Varo are Lucie Azconaga and Consuelo Nerea Breschi, a fiddle and vocal duo based in Dublin who perform traditional Irish songs and tunes with arrangement influences from the baroque and classical traditions, weaving around the melodies with harmonies, drones and countermelody. Lucie, from France, and Consuelo, from Italy, met in 2015 after moving to Dublin to pursue their love for Irish traditional music, and immediately started a fruitful collaboration. They travelled to Ireland along different musical paths, Lucie from jazz, classical music, and French folk, Consuelo from Irish trad, folk, and world music. Lucie and Consuelo have been involved in various other projects, such as Landless, Lisa O' Neill's Band, Ye Vagabonds, The Morning Tree, Alasourse, The Nomadic Piano Project. Since Lucie and Consuelo started working together in 2015, they have been gathering a repertoire of songs from Ireland, Scotland, and England, along with a selection of Irish tunes collected from archives, sessions, and from singers and musicians they admire.
Varo have also composed two instrumentals and have chosen songs with a specific focus on a female perspective or conveying stories of rebellion in a social context, or both.Their debut album was recorded by Christopher Barry (Ye Vagabonds, Junior Brother) from Ailfionn Studio, and mixed by John Spud Murphy (Lankum, Landless, Crash Ensemble) from Guerilla Sounds.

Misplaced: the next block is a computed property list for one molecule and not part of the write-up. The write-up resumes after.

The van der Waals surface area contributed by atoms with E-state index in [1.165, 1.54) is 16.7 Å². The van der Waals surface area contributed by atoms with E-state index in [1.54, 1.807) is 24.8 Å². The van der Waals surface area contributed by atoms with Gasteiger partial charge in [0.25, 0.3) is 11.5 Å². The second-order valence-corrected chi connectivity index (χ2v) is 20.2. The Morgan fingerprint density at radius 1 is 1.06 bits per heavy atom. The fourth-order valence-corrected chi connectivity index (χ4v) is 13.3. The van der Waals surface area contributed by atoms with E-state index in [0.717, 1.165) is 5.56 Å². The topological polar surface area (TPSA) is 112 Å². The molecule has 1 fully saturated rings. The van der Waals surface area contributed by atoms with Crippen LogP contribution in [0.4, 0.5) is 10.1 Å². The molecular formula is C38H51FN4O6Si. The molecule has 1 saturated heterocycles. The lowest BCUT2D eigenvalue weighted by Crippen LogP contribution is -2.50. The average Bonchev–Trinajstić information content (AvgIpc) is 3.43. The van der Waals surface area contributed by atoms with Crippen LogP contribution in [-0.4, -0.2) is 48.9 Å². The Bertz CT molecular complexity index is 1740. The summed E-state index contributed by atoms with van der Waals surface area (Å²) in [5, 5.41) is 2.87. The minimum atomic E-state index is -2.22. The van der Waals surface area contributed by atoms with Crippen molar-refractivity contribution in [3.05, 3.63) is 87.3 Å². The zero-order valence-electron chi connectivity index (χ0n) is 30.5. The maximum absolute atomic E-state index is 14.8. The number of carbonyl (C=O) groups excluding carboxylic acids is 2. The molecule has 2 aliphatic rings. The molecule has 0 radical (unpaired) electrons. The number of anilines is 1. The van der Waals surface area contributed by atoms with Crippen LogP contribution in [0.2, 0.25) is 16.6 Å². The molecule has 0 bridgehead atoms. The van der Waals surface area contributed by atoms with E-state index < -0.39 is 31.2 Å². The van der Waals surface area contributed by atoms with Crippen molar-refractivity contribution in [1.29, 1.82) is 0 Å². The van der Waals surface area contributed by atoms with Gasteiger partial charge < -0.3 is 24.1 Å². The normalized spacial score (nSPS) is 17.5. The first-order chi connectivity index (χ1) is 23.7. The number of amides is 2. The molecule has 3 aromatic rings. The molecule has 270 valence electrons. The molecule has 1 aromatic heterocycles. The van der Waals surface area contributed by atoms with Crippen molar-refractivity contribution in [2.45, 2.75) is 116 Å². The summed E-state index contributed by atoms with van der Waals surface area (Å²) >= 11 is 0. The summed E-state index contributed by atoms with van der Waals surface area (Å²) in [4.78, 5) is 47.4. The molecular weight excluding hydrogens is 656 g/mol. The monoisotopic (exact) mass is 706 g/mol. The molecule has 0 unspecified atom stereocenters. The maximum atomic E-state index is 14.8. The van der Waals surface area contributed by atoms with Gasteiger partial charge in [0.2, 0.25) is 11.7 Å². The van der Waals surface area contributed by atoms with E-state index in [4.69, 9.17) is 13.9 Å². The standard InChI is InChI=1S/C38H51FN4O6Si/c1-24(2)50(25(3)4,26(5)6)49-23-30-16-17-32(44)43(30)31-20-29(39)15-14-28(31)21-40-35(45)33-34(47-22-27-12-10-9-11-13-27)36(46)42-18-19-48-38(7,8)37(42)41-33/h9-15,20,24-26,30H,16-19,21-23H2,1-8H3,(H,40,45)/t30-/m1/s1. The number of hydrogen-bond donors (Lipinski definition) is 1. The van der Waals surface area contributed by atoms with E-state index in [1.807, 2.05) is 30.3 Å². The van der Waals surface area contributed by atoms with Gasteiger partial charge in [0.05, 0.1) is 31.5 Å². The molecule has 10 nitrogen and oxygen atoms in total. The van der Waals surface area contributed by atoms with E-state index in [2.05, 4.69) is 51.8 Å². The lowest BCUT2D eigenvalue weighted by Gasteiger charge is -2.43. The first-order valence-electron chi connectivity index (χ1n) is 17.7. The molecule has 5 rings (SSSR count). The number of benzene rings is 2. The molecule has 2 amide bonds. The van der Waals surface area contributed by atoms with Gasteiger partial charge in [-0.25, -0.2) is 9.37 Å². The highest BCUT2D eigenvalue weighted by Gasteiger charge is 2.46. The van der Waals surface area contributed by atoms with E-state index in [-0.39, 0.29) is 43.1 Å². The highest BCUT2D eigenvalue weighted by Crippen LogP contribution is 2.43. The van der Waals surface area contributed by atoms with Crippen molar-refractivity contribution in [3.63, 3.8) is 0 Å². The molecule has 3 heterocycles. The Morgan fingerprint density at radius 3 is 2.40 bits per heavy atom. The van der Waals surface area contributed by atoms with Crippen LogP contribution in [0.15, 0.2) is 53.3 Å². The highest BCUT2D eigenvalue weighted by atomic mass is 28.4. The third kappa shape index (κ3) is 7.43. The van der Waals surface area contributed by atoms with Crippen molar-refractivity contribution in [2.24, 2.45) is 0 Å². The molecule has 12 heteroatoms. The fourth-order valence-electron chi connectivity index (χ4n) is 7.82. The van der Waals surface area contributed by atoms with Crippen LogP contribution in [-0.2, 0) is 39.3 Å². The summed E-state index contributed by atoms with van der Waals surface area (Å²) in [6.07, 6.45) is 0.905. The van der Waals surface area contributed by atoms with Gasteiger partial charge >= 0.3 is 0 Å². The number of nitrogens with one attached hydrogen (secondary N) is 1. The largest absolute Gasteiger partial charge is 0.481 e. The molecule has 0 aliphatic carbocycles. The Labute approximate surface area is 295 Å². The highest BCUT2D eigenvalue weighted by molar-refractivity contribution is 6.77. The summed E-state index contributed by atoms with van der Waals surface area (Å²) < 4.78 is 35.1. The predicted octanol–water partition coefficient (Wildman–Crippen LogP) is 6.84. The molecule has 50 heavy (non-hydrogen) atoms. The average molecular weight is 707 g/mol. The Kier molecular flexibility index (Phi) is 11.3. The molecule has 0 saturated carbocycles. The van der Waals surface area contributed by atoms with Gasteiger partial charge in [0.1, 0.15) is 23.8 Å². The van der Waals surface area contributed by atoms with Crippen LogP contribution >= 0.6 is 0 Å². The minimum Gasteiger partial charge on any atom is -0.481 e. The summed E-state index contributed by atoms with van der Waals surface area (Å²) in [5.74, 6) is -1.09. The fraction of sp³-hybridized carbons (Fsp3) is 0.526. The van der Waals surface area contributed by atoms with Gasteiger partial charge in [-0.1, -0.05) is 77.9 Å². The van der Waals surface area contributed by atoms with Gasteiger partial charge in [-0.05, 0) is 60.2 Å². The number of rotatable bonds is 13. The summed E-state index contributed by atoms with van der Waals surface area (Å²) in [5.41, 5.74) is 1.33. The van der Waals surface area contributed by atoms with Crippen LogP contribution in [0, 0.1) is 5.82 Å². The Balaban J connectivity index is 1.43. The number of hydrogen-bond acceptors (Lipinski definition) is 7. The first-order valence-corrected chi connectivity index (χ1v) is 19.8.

As Lucie explains "Varo is the name of a river that, centuries ago, used to represent the border between France and Italy, then went from being more French to more Italian, basically through time, it couldn't really choose a nationality... as the two of us, coming from two different countries and finding ourselves falling in love with the Irish music and its culture."
Everything starts with Ye Jacobites By Name, a tune that takes us back in time. Hearing the words " what is right and what is wrong by the law..." you find yourself right in the narrow streets of an unknown town in the Middle Ages, perhaps among the crowd gathered on the square where the execution is going to take place.
The level of musicianship and undertanding of trad music is shown the best in instrumentals such as Bidh Eoin Waltz or Return To The Camden Town (you can't overhear the Irish trad music influence in there).
Another gem from the album is The Doffing Mistress where the exquisite harmonies shine brightly through. The love and passion for music is palpable throughout the album.
As I Roved Out is a well-known song and in these cases people might be reluctant to hear different interpretations but Varo have successfully made the song their own, like everything else they've done.
This album presents a perfect example that you don't need to be born in Ireland to be considered Irish. And Lucie and Consuelo are surely Irish in their hearts.